Monday, September 24, 2012

Undergraduate interest in manuscripts

In 2011-2012, an enterprising group of students involved in the Homer Multitext project worked through the lengthy administrative requirements to form a new Registered Student Organization at the College of the Holy Cross.  The Manuscripts, Inscriptions and Documents Club is, as far as I am aware, unique:  an undergraduate club with the stated mission " to further the study of ... paleography, codicology, epigraphy, as well as the study of languages" through collaborative research involving students and faculty.

They seem to be succeeding:  at the club's first general meeting of the new academic year on Friday, seventeen returning members and three faculty collaborators were joined by twenty newcomers.  Six of the club's most active members could not attend Friday's meeting because they are currently studying abroad, but they have already sent back photographs of inscriptions as part of a club project on the epigraphic sources for tribute in fifth-century Athens, just one of an expanded roster of projects the club is hosting this year.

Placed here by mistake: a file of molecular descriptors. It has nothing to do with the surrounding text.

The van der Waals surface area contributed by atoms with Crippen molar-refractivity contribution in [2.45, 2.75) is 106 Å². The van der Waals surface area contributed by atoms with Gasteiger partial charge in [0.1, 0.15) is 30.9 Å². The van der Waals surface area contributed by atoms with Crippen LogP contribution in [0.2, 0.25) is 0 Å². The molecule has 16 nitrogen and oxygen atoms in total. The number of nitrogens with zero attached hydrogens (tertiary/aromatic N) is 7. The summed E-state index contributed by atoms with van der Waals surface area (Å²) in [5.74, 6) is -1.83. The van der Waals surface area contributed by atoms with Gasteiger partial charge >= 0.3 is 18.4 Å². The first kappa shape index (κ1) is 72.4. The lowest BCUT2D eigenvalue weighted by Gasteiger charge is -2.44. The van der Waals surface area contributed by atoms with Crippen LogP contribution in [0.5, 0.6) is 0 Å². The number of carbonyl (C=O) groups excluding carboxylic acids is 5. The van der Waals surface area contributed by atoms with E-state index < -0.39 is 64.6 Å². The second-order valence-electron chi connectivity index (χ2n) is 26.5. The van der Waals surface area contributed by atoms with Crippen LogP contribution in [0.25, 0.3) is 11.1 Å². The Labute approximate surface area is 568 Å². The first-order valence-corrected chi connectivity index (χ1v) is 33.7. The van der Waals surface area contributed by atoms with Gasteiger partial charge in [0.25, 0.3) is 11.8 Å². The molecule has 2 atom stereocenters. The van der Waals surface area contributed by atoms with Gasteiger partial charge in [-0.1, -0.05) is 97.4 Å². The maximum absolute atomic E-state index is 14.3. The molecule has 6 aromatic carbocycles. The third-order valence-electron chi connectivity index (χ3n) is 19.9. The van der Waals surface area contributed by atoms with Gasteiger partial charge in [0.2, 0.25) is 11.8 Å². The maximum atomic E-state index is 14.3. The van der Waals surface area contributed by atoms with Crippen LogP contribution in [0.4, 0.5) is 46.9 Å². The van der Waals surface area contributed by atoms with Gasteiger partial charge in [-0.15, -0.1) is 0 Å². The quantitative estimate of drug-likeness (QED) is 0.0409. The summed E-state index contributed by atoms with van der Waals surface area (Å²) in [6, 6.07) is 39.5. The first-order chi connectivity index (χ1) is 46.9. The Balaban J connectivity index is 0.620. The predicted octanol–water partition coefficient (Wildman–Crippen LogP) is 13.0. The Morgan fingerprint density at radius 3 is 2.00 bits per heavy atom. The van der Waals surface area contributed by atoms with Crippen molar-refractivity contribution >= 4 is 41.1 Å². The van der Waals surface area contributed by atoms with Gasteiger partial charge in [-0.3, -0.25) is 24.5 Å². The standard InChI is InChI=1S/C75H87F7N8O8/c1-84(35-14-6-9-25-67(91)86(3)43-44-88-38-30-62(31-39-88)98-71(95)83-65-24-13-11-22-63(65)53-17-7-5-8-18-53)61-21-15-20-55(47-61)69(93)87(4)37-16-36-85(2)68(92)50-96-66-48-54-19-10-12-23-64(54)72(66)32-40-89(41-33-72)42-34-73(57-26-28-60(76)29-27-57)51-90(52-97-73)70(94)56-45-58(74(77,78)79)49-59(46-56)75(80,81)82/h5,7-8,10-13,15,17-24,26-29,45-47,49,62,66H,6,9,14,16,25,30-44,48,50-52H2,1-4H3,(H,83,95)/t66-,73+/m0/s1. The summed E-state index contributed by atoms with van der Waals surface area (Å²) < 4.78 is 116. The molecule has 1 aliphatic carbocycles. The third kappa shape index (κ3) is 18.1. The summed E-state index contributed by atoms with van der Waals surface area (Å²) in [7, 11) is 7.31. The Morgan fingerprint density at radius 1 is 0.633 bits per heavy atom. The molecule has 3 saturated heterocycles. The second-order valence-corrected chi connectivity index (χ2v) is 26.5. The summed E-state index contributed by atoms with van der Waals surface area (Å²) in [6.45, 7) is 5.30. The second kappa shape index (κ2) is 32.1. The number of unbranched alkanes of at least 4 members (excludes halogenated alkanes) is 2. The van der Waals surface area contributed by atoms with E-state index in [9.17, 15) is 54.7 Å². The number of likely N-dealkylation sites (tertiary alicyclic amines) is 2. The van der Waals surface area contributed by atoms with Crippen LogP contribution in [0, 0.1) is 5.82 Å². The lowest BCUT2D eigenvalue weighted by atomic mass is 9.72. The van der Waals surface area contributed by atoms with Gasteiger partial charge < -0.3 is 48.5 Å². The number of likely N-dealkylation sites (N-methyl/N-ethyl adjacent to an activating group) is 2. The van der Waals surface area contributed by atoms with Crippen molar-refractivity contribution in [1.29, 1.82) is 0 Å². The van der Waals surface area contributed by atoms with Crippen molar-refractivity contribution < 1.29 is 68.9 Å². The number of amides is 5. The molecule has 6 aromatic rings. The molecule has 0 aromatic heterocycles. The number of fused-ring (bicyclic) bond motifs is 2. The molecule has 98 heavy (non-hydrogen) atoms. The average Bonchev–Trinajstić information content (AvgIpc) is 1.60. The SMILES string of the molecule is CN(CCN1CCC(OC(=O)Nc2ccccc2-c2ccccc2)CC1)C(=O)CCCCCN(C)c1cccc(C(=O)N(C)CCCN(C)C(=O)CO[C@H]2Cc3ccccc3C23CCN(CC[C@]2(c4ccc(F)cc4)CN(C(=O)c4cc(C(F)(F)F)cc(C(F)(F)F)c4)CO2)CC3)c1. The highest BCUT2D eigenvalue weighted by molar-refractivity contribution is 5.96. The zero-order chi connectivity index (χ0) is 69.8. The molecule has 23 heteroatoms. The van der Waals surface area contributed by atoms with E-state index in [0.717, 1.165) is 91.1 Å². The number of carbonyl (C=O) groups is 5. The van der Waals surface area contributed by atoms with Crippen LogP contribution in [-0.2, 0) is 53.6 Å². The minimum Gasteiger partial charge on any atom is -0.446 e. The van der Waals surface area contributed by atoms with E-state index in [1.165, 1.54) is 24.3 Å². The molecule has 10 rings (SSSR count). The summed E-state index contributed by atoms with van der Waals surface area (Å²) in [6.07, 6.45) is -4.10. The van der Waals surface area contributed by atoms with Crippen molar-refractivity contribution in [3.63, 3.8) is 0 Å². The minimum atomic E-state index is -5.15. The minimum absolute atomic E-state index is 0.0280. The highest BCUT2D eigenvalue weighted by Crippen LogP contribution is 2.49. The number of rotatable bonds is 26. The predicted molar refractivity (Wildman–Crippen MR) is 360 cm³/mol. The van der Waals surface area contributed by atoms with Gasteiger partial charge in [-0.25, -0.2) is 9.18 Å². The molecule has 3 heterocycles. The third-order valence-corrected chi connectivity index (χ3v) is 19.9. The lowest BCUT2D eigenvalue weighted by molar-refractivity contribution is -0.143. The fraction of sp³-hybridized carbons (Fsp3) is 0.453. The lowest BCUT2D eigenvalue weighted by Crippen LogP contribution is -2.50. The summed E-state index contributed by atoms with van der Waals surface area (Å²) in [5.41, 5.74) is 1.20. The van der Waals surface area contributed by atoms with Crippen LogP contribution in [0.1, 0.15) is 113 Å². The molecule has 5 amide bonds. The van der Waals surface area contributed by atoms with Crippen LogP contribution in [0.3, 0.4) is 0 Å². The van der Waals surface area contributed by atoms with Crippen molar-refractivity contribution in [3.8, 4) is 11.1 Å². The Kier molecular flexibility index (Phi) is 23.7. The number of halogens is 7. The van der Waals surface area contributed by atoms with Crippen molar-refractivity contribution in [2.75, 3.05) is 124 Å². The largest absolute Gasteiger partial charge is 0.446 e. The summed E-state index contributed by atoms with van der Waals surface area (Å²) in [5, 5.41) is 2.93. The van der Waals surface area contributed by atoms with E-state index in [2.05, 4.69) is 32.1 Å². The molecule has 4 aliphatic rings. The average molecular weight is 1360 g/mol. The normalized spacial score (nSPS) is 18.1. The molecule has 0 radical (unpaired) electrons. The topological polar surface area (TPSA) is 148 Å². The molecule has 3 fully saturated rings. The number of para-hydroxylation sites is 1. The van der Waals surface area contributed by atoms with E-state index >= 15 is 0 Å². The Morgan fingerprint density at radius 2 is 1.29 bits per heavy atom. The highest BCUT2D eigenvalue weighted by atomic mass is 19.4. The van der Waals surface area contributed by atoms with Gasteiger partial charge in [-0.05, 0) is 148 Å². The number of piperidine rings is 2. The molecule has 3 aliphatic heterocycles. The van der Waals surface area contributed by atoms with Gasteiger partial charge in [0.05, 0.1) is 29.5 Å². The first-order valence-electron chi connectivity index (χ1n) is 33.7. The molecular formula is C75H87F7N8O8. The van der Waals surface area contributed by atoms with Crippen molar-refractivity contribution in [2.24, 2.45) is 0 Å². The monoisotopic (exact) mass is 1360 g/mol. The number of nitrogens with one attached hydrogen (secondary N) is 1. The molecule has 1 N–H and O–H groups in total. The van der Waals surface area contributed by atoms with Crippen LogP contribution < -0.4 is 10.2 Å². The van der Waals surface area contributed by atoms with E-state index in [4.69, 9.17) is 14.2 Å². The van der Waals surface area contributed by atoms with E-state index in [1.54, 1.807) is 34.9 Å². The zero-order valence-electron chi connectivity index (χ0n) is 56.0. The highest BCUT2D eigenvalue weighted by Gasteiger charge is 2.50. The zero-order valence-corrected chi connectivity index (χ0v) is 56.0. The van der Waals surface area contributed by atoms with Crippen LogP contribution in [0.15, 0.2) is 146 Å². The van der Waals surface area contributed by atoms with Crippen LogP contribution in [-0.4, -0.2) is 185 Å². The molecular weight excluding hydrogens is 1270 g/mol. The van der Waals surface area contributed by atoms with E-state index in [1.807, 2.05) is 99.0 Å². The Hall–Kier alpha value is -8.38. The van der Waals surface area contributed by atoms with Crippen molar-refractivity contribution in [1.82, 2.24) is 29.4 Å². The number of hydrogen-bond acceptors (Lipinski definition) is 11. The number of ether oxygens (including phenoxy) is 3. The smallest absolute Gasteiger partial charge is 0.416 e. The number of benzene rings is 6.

A larger group working on the Homer Multitext project will also allow us to expand our work on manuscripts of the Iliad.  We are experimenting this fall with new methods to help automate parts of the process of creating normalized texts parallel to the more strictly diplomatic texts that remain our central focus, and will be able to supplement our ongoing work on the Venetus A and Escorial Upsilon 1.1 with new teams looking at the Venetus B.

While the work on the Iliadic manuscripts will directly contribute to the HMT project, it is gratifying to see the broader awareness of and interest in primary-source material that the project is generating.

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